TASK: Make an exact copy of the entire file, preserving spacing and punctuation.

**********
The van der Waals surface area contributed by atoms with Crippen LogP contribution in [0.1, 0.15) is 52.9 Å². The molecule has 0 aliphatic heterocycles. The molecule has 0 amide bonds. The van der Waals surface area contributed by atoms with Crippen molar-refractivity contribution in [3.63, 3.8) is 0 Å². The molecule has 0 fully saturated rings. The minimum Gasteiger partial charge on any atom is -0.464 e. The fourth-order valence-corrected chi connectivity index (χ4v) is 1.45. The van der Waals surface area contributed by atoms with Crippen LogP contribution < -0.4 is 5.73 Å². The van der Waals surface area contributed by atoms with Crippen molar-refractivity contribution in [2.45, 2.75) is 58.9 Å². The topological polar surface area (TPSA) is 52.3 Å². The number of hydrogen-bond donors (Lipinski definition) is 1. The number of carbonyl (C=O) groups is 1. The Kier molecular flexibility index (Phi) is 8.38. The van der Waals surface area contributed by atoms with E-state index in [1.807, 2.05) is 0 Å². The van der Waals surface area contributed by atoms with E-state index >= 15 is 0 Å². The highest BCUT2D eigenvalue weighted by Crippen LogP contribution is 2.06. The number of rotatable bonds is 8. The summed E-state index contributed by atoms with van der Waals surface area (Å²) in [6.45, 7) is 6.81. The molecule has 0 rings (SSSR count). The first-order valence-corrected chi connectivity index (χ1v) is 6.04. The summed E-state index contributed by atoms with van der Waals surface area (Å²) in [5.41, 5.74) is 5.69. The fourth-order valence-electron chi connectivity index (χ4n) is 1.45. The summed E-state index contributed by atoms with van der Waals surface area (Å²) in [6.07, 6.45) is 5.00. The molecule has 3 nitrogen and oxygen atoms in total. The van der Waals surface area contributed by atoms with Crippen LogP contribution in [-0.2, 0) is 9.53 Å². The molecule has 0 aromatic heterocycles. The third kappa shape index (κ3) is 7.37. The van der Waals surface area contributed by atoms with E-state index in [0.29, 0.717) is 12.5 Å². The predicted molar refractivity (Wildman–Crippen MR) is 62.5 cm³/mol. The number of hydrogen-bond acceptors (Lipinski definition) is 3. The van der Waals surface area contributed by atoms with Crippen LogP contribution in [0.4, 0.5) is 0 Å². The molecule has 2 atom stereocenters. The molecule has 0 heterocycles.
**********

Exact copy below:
The van der Waals surface area contributed by atoms with Crippen LogP contribution in [0.1, 0.15) is 52.9 Å². The molecule has 0 aliphatic heterocycles. The molecule has 0 amide bonds. The van der Waals surface area contributed by atoms with Crippen molar-refractivity contribution in [3.63, 3.8) is 0 Å². The molecule has 0 fully saturated rings. The minimum Gasteiger partial charge on any atom is -0.464 e. The fourth-order valence-corrected chi connectivity index (χ4v) is 1.45. The van der Waals surface area contributed by atoms with Crippen LogP contribution < -0.4 is 5.73 Å². The van der Waals surface area contributed by atoms with Crippen molar-refractivity contribution in [2.45, 2.75) is 58.9 Å². The topological polar surface area (TPSA) is 52.3 Å². The number of hydrogen-bond donors (Lipinski definition) is 1. The number of carbonyl (C=O) groups is 1. The Kier molecular flexibility index (Phi) is 8.38. The van der Waals surface area contributed by atoms with E-state index in [1.807, 2.05) is 0 Å². The van der Waals surface area contributed by atoms with E-state index >= 15 is 0 Å². The highest BCUT2D eigenvalue weighted by Crippen LogP contribution is 2.06. The number of rotatable bonds is 8. The summed E-state index contributed by atoms with van der Waals surface area (Å²) in [6.45, 7) is 6.81. The molecule has 0 rings (SSSR count). The first-order valence-corrected chi connectivity index (χ1v) is 6.04. The summed E-state index contributed by atoms with van der Waals surface area (Å²) in [5.41, 5.74) is 5.69. The fourth-order valence-electron chi connectivity index (χ4n) is 1.45. The summed E-state index contributed by atoms with van der Waals surface area (Å²) in [6.07, 6.45) is 5.00. The molecule has 3 nitrogen and oxygen atoms in total. The van der Waals surface area contributed by atoms with Crippen LogP contribution in [-0.2, 0) is 9.53 Å². The molecule has 0 aromatic heterocycles. The third kappa shape index (κ3) is 7.37. The van der Waals surface area contributed by atoms with E-state index in [0.29, 0.717) is 12.5 Å². The predicted molar refractivity (Wildman–Crippen MR) is 62.5 cm³/mol. The number of hydrogen-bond acceptors (Lipinski definition) is 3. The van der Waals surface area contributed by atoms with Crippen LogP contribution in [0.4, 0.5) is 0 Å². The molecule has 2 atom stereocenters. The molecule has 0 heterocycles.